This session will explore how women engaging in resilience strategies, adaptation as well as mitigation activities across sectors provides broader benefits to communities. It will reflect the insights gained from the practice and policy of water resilience and draw a diverse picture of female engagement and gender equality. By providing concrete examples and lessons learnt from Latin America, Africa and Asia and from different sectors, we will discuss the merits of and need for including women more actively in water-related climate adaptation and mitigation to make policies and activities more effective and enable true resilience. It aims at centering gender equality and enhancing engagement on the application of an intersectional gender lens in water-related climate adaptation and mitigation policies and activities to enable inclusive resilience.
Climate resilience depends on women! Women change-makers are playing a powerful role in tackling the effects of climate change – nowhere more apparent than through innovative water management at local, national, and transboundary levels. Yet, women continue to face persistent social, political, and financial barriers to equal participation in water jobs and water decision making. It is often said that ‘water is a women’s affair’ due to the legacy of personal responsibility that women have had to ensure clean water and sanitation at the household level in many parts of the world -areas particularly impacted by climate change. However, women are not the passive victims ‘development-speak’ has often generalized half of humanity to be but crucial change- makers.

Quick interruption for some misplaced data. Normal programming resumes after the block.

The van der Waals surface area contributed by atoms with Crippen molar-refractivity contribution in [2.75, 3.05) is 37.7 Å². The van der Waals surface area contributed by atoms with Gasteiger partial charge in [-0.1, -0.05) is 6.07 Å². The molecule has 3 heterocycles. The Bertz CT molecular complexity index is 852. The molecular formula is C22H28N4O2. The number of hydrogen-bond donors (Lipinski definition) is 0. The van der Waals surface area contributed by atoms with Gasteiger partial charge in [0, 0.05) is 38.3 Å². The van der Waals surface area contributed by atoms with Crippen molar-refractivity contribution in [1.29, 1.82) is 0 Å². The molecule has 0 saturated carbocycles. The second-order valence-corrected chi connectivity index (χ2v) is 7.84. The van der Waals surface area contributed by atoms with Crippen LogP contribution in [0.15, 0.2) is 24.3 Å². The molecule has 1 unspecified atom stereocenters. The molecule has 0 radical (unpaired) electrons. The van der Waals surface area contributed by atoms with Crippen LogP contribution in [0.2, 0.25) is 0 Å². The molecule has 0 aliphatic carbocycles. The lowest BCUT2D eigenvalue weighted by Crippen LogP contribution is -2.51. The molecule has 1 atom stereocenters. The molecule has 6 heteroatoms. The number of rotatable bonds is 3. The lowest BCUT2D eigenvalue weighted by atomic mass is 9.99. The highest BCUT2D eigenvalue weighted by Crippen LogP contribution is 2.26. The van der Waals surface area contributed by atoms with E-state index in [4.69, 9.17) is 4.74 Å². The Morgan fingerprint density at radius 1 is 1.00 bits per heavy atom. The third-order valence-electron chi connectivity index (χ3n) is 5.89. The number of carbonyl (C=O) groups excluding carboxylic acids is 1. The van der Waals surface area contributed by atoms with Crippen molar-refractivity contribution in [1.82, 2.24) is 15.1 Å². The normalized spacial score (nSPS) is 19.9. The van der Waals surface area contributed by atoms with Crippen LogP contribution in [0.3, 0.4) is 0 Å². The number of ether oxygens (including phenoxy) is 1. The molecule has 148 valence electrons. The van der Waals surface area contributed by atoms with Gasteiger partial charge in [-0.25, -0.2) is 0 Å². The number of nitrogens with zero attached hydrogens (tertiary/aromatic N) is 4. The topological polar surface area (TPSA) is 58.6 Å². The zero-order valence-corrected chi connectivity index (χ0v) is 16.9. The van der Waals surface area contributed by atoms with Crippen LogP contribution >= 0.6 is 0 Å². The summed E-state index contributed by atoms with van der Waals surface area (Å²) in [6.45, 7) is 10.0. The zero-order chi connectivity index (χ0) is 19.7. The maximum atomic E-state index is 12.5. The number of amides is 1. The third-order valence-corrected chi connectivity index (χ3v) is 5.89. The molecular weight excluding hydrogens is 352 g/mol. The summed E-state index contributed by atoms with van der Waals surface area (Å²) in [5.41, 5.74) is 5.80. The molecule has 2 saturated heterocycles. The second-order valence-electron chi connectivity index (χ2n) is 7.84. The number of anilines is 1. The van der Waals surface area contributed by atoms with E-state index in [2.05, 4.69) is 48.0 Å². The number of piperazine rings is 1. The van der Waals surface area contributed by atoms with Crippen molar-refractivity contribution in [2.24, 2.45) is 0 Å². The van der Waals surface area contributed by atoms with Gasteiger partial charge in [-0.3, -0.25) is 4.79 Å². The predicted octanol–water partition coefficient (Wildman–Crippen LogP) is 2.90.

True and inclusive resilience can only be built if we enable a broad engagement in climate adaptation and mitigation. The urgency of the climate and water crisis demands to lift up those leaders in communities with the experience and knowledge to prioritize water and sanitation for all and reach our adaptation and mitigation goals. We cannot afford to have the decision-making bodies shaping the arc of humanity to have one hand tied behind their backs. Barriers to women’s participation in climate and water jobs and decision making must be actively removed. Therefore, this session will feature female water and climate leaders and strategies for stakeholders – local, national, regional, international – to build inclusive water and climate resilience. Examples drawing on the experience of female water and climate leaders will showcase their role as change-makers for water and climate resilience in:
• water, sanitation and hygiene
• agriculture and food security
• nature based solutions (and traditional knowledge) for water security
• water diplomacy
• water jobs
For the agenda, please see the attached file.
GIZ, SuSanA, SIWI, WaterAid, Environmental Law Institute (ELI), Women in Water Diplomacy Network, Forest Trends, African Women Sanitation Professionals Network, Greening Mua Environmental Initiative, RAWSA, GWP Central America, WASHfin, University of Technology Sydney (UTS), African Water Association
SuSanA Admin (susanaadmin)
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